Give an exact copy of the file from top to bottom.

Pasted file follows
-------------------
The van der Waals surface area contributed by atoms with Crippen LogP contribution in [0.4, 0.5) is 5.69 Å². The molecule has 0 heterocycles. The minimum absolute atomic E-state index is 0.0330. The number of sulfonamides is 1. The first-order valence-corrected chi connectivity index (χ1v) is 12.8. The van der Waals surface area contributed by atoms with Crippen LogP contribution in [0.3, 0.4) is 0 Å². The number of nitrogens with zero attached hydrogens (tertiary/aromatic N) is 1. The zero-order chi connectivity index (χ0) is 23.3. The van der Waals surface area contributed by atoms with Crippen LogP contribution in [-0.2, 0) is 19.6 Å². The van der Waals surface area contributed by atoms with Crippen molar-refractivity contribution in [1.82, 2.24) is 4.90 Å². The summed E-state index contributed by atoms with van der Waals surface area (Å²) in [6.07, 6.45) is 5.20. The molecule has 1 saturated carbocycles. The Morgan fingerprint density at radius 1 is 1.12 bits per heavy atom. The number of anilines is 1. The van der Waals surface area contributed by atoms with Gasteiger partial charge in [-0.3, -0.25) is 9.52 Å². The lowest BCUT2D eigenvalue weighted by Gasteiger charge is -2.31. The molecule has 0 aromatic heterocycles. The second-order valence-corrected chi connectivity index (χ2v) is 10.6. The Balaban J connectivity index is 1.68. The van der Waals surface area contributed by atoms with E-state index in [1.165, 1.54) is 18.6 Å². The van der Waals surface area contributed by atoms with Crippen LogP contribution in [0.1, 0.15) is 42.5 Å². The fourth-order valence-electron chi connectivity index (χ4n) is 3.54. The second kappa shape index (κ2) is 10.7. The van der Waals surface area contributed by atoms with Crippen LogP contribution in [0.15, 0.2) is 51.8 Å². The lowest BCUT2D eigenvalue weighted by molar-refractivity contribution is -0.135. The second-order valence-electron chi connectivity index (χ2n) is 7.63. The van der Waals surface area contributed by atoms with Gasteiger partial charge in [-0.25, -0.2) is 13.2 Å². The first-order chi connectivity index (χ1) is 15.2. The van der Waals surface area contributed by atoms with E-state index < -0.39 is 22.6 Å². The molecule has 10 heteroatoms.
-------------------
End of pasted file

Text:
The van der Waals surface area contributed by atoms with Crippen LogP contribution in [0.4, 0.5) is 5.69 Å². The molecule has 0 heterocycles. The minimum absolute atomic E-state index is 0.0330. The number of sulfonamides is 1. The first-order valence-corrected chi connectivity index (χ1v) is 12.8. The van der Waals surface area contributed by atoms with Crippen LogP contribution in [0.3, 0.4) is 0 Å². The number of nitrogens with zero attached hydrogens (tertiary/aromatic N) is 1. The zero-order chi connectivity index (χ0) is 23.3. The van der Waals surface area contributed by atoms with Crippen LogP contribution in [-0.2, 0) is 19.6 Å². The van der Waals surface area contributed by atoms with Crippen molar-refractivity contribution in [1.82, 2.24) is 4.90 Å². The summed E-state index contributed by atoms with van der Waals surface area (Å²) in [6.07, 6.45) is 5.20. The molecule has 1 saturated carbocycles. The Morgan fingerprint density at radius 1 is 1.12 bits per heavy atom. The number of anilines is 1. The van der Waals surface area contributed by atoms with Gasteiger partial charge in [-0.3, -0.25) is 9.52 Å². The lowest BCUT2D eigenvalue weighted by Gasteiger charge is -2.31. The molecule has 0 aromatic heterocycles. The second-order valence-corrected chi connectivity index (χ2v) is 10.6. The Balaban J connectivity index is 1.68. The van der Waals surface area contributed by atoms with E-state index in [1.165, 1.54) is 18.6 Å². The van der Waals surface area contributed by atoms with Crippen LogP contribution in [0.1, 0.15) is 42.5 Å². The fourth-order valence-electron chi connectivity index (χ4n) is 3.54. The second kappa shape index (κ2) is 10.7. The van der Waals surface area contributed by atoms with Crippen LogP contribution in [0.15, 0.2) is 51.8 Å². The lowest BCUT2D eigenvalue weighted by molar-refractivity contribution is -0.135. The second-order valence-electron chi connectivity index (χ2n) is 7.63. The van der Waals surface area contributed by atoms with Gasteiger partial charge in [-0.25, -0.2) is 13.2 Å². The first-order chi connectivity index (χ1) is 15.2. The van der Waals surface area contributed by atoms with E-state index < -0.39 is 22.6 Å². The molecule has 10 heteroatoms.